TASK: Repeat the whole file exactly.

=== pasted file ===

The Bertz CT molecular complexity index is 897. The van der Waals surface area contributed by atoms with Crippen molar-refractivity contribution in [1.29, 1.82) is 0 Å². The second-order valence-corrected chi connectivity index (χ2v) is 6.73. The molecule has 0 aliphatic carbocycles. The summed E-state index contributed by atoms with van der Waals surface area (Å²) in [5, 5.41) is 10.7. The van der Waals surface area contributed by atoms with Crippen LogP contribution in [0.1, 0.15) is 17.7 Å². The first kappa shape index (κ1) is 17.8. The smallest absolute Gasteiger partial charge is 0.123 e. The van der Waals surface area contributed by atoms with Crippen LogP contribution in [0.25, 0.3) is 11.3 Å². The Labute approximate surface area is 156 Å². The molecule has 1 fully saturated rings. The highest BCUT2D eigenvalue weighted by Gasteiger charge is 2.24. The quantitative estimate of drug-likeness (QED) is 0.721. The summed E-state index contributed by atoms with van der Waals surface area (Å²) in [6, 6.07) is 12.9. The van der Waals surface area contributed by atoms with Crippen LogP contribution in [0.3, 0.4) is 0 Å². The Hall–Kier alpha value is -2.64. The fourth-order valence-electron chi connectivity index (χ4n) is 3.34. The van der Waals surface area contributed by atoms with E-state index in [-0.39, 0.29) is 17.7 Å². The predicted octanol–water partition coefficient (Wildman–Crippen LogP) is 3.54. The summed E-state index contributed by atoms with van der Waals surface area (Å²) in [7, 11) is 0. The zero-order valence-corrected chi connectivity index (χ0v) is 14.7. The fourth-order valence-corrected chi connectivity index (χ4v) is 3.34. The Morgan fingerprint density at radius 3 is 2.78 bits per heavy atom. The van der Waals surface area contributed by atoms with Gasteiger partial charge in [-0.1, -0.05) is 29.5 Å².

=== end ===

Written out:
The Bertz CT molecular complexity index is 897. The van der Waals surface area contributed by atoms with Crippen molar-refractivity contribution in [1.29, 1.82) is 0 Å². The second-order valence-corrected chi connectivity index (χ2v) is 6.73. The molecule has 0 aliphatic carbocycles. The summed E-state index contributed by atoms with van der Waals surface area (Å²) in [5, 5.41) is 10.7. The van der Waals surface area contributed by atoms with Crippen LogP contribution in [0.1, 0.15) is 17.7 Å². The first kappa shape index (κ1) is 17.8. The smallest absolute Gasteiger partial charge is 0.123 e. The van der Waals surface area contributed by atoms with Crippen LogP contribution in [0.25, 0.3) is 11.3 Å². The Labute approximate surface area is 156 Å². The molecule has 1 fully saturated rings. The highest BCUT2D eigenvalue weighted by Gasteiger charge is 2.24. The quantitative estimate of drug-likeness (QED) is 0.721. The summed E-state index contributed by atoms with van der Waals surface area (Å²) in [6, 6.07) is 12.9. The van der Waals surface area contributed by atoms with Crippen LogP contribution in [0.3, 0.4) is 0 Å². The Hall–Kier alpha value is -2.64. The fourth-order valence-electron chi connectivity index (χ4n) is 3.34. The van der Waals surface area contributed by atoms with E-state index in [-0.39, 0.29) is 17.7 Å². The predicted octanol–water partition coefficient (Wildman–Crippen LogP) is 3.54. The summed E-state index contributed by atoms with van der Waals surface area (Å²) in [7, 11) is 0. The zero-order valence-corrected chi connectivity index (χ0v) is 14.7. The fourth-order valence-corrected chi connectivity index (χ4v) is 3.34. The Morgan fingerprint density at radius 3 is 2.78 bits per heavy atom. The van der Waals surface area contributed by atoms with Gasteiger partial charge in [-0.1, -0.05) is 29.5 Å².